Top MLB Prospects: Shortstop sleepers for the 2018 fantasy baseball seasonSporting News — email@example.com (Frank Neville)
Young shortstops such as Carlos Correa, Manny Machado, Corey Seager, Trea Turner, and Francisco Lindor have taken over the game over the past few years. While 2018 doesn’t promise to produce any future superstars at the position, there are several excellent prospects who should establish themselves this season as above-average big leaguers and, possibly, fantasy baseball sleepers.
The news is even better for those in keeper and dynasty leagues. Behind this year’s crop is an elite group of next-generation stars who should burst on the scene in 2019.
Top MLB Prospects 2018: Shortstop
J.P. Crawford has been the Phillies' shortstop of the future for many years, and that future may finally be now. Crawford struggled mightily for almost two full seasons after a mid-2015 promotion to Double-A. He finally got back on track in the second half of last year (.285 average with 13 home runs over his last 61 Triple-A games), thus giving Philadelphia the confidence to trade Freddy Galvis and clear the way for Crawford to be the club’s starting shortstop this year. The key to Crawford’s '17 rebound was a 10-day mid-June break during which he didn’t play in games while he reworked his swing. If he can maintain his new swing mechanics, Crawford has the hand-eye coordination and plate discipline to hit for average and moderate power. With plus defensive skills and the ability to stick at shortstop long-term, Crawford has the potential to be an above-average contributor who could hit .275 with 15-20 home runs.
Willy Adames can’t hang defensively with incumbent Rays shortstop Adeiny Hechavarria, but he’s a much better hitter, an above-average defender in his own right and should win a starting job at some point in 2018. He might even see some time at second base if Brad Miller’s health issues linger. Adames has plus bat speed, but he doesn’t have good leverage or balance in his swing, which results in a flatter bat path and less power than he could otherwise have. His athleticism and ability to make adjustments bode well for increased offensive upside as he matures. In the meantime, Adames has the present ability to hit .270 with 10-plus home runs and the future potential to reach 20-plus bombs if he can improve his balance and leverage.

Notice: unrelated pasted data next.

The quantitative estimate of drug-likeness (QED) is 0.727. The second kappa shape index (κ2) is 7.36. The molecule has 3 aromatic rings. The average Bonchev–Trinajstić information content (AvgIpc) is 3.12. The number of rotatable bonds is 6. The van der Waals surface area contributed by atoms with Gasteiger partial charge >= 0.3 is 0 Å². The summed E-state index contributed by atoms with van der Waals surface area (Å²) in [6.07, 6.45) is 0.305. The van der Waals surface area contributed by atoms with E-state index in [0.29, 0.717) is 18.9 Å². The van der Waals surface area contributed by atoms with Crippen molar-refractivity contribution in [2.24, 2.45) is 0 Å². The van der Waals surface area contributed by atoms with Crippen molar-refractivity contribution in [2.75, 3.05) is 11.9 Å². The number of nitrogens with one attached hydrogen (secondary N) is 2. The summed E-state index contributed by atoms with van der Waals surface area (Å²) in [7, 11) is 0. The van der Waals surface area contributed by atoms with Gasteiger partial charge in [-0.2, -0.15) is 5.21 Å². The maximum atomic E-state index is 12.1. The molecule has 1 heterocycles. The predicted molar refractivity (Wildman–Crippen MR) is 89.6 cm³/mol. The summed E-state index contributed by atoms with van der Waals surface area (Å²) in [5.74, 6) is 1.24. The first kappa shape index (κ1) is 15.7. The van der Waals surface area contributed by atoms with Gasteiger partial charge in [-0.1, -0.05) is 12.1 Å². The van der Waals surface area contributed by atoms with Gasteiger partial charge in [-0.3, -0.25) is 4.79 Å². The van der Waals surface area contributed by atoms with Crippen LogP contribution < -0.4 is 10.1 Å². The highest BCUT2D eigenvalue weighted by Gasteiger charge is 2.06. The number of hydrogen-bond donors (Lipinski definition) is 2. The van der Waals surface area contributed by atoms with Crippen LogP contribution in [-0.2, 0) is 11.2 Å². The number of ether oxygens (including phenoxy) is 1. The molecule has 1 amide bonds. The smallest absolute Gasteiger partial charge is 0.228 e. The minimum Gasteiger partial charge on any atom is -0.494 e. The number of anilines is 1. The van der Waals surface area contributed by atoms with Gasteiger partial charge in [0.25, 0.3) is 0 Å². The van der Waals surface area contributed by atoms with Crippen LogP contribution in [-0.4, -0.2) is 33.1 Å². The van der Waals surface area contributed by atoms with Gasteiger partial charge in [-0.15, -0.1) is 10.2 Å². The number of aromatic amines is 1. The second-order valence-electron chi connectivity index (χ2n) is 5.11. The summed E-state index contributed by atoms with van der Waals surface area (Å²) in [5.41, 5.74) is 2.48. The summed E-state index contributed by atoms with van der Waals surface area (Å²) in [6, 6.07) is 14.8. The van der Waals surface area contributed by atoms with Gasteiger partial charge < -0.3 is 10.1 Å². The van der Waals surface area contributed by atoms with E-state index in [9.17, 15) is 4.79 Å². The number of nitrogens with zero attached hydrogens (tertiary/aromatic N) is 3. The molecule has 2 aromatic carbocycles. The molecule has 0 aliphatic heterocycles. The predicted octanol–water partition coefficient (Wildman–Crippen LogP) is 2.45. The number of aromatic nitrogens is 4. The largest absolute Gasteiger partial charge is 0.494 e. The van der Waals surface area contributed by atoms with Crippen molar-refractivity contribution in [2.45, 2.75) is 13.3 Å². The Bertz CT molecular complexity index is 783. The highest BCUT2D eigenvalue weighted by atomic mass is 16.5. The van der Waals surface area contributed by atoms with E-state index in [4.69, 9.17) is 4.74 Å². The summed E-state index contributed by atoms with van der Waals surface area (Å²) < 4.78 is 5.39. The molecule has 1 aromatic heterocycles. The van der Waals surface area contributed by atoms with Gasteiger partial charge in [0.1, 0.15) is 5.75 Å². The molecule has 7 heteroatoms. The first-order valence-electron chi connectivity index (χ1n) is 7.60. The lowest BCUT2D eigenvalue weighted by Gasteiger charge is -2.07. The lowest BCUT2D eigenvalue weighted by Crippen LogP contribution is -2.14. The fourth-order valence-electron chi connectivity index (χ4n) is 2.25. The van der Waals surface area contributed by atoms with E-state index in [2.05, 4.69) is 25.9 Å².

The Reds' Nick Senzel is listed as a third baseman, but this spring he’s been taking most of his defensive reps at shortstop as part of an experiment to improve his position versatility and, possibly, speed his big league arrival. The Reds have Eugenio Suarez entrenched at third, but Jose Peraza is an unproven shortstop. While service time concerns will probably mean that Senzel begins the year in the minors, he’ll almost certainly receive an early-season call-up and could see time at short, third, second, or even in the outfield. A polished, big league ready hitter who batted .321 with 14 home runs and a .905 OPS during a 2017 campaign split between High-A and Double-A, Senzel has good balance and bat speed to go with solid plate discipline and good hand-eye coordination. He doesn’t have the swing plane to hit for power right now, but he has the strength to develop more pop as he matures. In the meantime, he profiles as a guy who will hit close to .300 and slug 15-20 home runs in the majors.
Fantasy Baseball Sleepers: Dynasty league shortstops
Colorado'sBrendan Rodgers, Oakland's Jorge Mateo, and Minnesota's Nick Gordon could also find their way to the majors in 2018, though it would be surprising to see any make his debut before the All-Star break.
Rodgers scuffled last year after a midseason promotion to Double-A, but he’s successfully navigated an adjustment period at each minor league level and has the pure tools to be a future star. At his best, Rodgers has plus bat speed and the ability to drive balls to all fields. He’ll need to tighten his plate discipline to reach his potential, but he’s proven he can stick at shortstop where he should hit at least .280 with 20-plus home runs over a full season. If he can develop a more patient approach, those projections could be low.
When motivated and healthy, Mateo is an electric player with the bat speed to drive balls in the gaps and the plus-plus foot speed to steal bases at will. He’s struggled with attitude and consistency, which both seemed to improve after his 2017 midseason trade to Oakland. Mateo is recovering from a sprained knee this spring and will almost certainly begin the season in the minors. If he picks up where he left off in 2017, he could see a midseason call-up and regular playing time at short, second, or even in the outfield. Mateo needs to tone down his aggressiveness at the plate in order to reach his ceiling. If he can become more selective, he has the upside of a top-of-the-order dynamo with 100-run, 50-stolen base potential.
Gordon is taking most of his reps at second base this spring and has performed well in big league camp, but he’ll almost surely open the season in the minors. Gordon doesn’t have a clear path to playing time in Minnesota, but he has the position versatility (shortstop, second, outfield) to take advantage of an opportunity. Gordon improved his strength and consistency while posting good numbers last year in Double-A (.270 average, nine home runs, 13 stolen bases in 122 games). Gordon doesn’t have elite skills, but he’s made steady progress and now profiles as a quality big league shortstop. With above-average bat speed and a strong work ethic, Gordon could develop more power as he matures. Long-term, he could hit .270 with double-digit home runs and 15-20 stolen bases per season in the bigs.
Also keep an eye on San Diego's Fernando Tatis Jr. and Toronto’s Bo Bichette. Neither is likely to see big league time in 2018, but both have All Star potential and should be knocking on the door of the majors in '19.